Law firm consultant Bruce MacEwen, who writes at Adam Smith, Esq., was recently quoted as saying that major law firms are beginning to quote “suicide prices” just to get business in their doors, and that this problem is going to perpetuate itself in the near future. In his interview with Bloomberg Law’s Lee Pacchia, MacEwen observes that the combination of legal outsourcing and too many attorneys at bigger firms will likely lead to more layoffs because the business is just not keeping up with the operating expenses of large law firms.
“Some firms get it completely,” says MacEwen, “other firms are just hoping they can hold their breath and it will be 2006 again.” A major problem for the biggest law firms is maintaining ever-rising partner salaries, which have risen exponentially in the past 25 years. MacEwen believes that big firms have “avoided the really difficult, awkward conversations” about reducing partner numbers, but that those conversations are necessary because “that’s where the money is.”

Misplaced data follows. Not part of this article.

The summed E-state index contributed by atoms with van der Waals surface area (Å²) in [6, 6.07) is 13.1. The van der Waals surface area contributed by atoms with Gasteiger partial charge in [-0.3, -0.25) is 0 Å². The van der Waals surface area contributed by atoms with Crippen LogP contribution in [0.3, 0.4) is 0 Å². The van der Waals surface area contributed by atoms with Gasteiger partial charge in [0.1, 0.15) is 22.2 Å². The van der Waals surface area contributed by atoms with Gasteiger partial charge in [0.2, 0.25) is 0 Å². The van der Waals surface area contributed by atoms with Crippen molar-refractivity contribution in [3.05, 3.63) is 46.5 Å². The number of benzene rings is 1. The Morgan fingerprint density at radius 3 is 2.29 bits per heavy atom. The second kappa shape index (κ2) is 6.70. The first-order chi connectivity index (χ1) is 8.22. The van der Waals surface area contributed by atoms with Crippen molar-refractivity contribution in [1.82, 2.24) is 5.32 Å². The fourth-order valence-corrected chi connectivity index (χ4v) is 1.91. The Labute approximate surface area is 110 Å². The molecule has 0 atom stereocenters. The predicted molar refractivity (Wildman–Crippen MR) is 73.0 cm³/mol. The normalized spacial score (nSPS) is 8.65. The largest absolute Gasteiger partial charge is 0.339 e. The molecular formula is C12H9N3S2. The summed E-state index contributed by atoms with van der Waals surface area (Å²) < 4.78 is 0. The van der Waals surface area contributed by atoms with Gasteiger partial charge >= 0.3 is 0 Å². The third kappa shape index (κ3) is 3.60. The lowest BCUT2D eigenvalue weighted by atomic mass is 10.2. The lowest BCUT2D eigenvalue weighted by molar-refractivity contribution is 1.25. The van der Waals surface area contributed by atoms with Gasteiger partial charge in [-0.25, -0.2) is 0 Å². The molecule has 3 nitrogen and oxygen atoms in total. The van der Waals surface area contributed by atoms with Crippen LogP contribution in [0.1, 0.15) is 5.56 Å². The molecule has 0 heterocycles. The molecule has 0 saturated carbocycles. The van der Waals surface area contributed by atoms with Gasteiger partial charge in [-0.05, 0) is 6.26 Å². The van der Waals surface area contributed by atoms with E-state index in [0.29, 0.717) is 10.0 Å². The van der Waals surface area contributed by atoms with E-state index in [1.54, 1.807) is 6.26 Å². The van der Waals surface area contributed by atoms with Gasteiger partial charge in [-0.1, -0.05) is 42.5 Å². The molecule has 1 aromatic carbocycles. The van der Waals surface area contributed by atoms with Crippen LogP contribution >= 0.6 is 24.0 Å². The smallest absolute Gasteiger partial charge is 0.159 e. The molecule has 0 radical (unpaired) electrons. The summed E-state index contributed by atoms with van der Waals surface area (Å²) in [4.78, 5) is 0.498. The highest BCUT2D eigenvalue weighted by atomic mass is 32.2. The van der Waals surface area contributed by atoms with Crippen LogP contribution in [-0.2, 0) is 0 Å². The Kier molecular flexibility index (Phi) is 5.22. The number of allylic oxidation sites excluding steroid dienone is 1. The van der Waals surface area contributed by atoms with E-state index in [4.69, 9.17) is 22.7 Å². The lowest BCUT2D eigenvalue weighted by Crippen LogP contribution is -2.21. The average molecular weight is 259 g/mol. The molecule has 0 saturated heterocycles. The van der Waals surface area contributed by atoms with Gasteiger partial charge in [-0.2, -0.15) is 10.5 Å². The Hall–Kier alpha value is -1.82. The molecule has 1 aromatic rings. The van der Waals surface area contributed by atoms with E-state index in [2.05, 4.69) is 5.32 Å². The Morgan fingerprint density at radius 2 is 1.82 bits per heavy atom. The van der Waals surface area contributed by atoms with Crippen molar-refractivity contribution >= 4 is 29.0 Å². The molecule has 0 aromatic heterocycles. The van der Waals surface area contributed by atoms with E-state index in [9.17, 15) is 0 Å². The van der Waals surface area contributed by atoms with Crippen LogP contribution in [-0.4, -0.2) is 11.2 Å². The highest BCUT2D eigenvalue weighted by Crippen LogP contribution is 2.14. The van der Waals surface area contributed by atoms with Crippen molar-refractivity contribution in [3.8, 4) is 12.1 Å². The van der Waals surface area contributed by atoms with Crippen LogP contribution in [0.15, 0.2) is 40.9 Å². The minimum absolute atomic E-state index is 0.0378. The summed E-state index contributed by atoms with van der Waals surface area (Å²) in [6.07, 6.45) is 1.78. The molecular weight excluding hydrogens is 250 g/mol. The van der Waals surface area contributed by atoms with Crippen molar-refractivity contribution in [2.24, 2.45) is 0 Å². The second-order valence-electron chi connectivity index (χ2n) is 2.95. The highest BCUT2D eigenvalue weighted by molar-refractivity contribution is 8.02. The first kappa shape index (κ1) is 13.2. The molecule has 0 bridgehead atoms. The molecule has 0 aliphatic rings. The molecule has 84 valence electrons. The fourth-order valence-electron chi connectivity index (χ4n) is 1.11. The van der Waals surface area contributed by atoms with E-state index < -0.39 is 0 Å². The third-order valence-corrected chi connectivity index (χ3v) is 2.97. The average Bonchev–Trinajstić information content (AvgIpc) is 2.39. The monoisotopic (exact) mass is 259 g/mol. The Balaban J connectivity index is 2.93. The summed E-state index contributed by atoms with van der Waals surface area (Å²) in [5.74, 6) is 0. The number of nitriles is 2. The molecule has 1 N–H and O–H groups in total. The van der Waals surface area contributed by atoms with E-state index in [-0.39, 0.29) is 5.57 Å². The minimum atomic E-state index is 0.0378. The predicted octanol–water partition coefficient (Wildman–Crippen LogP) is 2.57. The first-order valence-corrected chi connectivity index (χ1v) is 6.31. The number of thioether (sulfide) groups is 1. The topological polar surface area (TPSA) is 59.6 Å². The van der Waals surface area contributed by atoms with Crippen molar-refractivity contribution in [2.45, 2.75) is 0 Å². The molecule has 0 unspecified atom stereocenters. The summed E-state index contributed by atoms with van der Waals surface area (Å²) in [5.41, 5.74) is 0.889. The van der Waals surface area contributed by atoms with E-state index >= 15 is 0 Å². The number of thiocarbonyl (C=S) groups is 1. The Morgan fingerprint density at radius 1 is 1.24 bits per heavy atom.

Given the never-ending stream of predictions about the death of big law, it’s hard to know whether they will be able to sufficiently alter their models to reduce operating expenses and stay viable. Is it possible that the biggest firms will be able to maintain their size and dominance, or is there going to be a fundamental restructuring of the firm model going forward?